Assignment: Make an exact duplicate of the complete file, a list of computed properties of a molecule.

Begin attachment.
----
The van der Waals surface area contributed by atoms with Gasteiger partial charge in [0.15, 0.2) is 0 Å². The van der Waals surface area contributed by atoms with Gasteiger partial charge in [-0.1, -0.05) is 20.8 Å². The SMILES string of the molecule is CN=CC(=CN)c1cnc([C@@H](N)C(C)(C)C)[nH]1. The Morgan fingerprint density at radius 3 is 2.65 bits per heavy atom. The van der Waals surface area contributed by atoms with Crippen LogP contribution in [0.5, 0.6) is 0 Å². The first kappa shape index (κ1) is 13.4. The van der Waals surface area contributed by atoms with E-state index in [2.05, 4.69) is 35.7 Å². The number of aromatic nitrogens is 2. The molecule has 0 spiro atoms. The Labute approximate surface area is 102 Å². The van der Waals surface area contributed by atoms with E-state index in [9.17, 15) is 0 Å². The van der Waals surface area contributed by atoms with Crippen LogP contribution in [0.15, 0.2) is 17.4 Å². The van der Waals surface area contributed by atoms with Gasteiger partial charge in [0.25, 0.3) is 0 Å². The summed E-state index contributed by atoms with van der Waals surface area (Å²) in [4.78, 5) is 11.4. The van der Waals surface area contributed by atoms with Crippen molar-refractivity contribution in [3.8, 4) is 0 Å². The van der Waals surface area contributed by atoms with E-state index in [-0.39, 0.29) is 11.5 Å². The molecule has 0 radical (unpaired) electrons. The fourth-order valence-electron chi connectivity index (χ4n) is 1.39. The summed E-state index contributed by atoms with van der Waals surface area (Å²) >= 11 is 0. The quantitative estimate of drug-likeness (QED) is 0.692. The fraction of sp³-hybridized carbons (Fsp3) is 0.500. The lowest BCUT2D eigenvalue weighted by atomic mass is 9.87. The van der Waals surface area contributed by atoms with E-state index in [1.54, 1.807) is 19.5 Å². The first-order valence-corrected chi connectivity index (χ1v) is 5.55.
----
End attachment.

The van der Waals surface area contributed by atoms with Gasteiger partial charge in [0.15, 0.2) is 0 Å². The van der Waals surface area contributed by atoms with Gasteiger partial charge in [-0.1, -0.05) is 20.8 Å². The SMILES string of the molecule is CN=CC(=CN)c1cnc([C@@H](N)C(C)(C)C)[nH]1. The Morgan fingerprint density at radius 3 is 2.65 bits per heavy atom. The van der Waals surface area contributed by atoms with Crippen LogP contribution in [0.5, 0.6) is 0 Å². The first kappa shape index (κ1) is 13.4. The van der Waals surface area contributed by atoms with E-state index in [2.05, 4.69) is 35.7 Å². The number of aromatic nitrogens is 2. The molecule has 0 spiro atoms. The Labute approximate surface area is 102 Å². The van der Waals surface area contributed by atoms with E-state index in [9.17, 15) is 0 Å². The van der Waals surface area contributed by atoms with Crippen LogP contribution in [0.15, 0.2) is 17.4 Å². The van der Waals surface area contributed by atoms with Gasteiger partial charge in [0.25, 0.3) is 0 Å². The summed E-state index contributed by atoms with van der Waals surface area (Å²) in [4.78, 5) is 11.4. The van der Waals surface area contributed by atoms with Crippen molar-refractivity contribution in [3.8, 4) is 0 Å². The van der Waals surface area contributed by atoms with E-state index in [-0.39, 0.29) is 11.5 Å². The molecule has 0 radical (unpaired) electrons. The fourth-order valence-electron chi connectivity index (χ4n) is 1.39. The summed E-state index contributed by atoms with van der Waals surface area (Å²) >= 11 is 0. The quantitative estimate of drug-likeness (QED) is 0.692. The fraction of sp³-hybridized carbons (Fsp3) is 0.500. The lowest BCUT2D eigenvalue weighted by atomic mass is 9.87. The van der Waals surface area contributed by atoms with E-state index in [1.54, 1.807) is 19.5 Å². The first-order valence-corrected chi connectivity index (χ1v) is 5.55.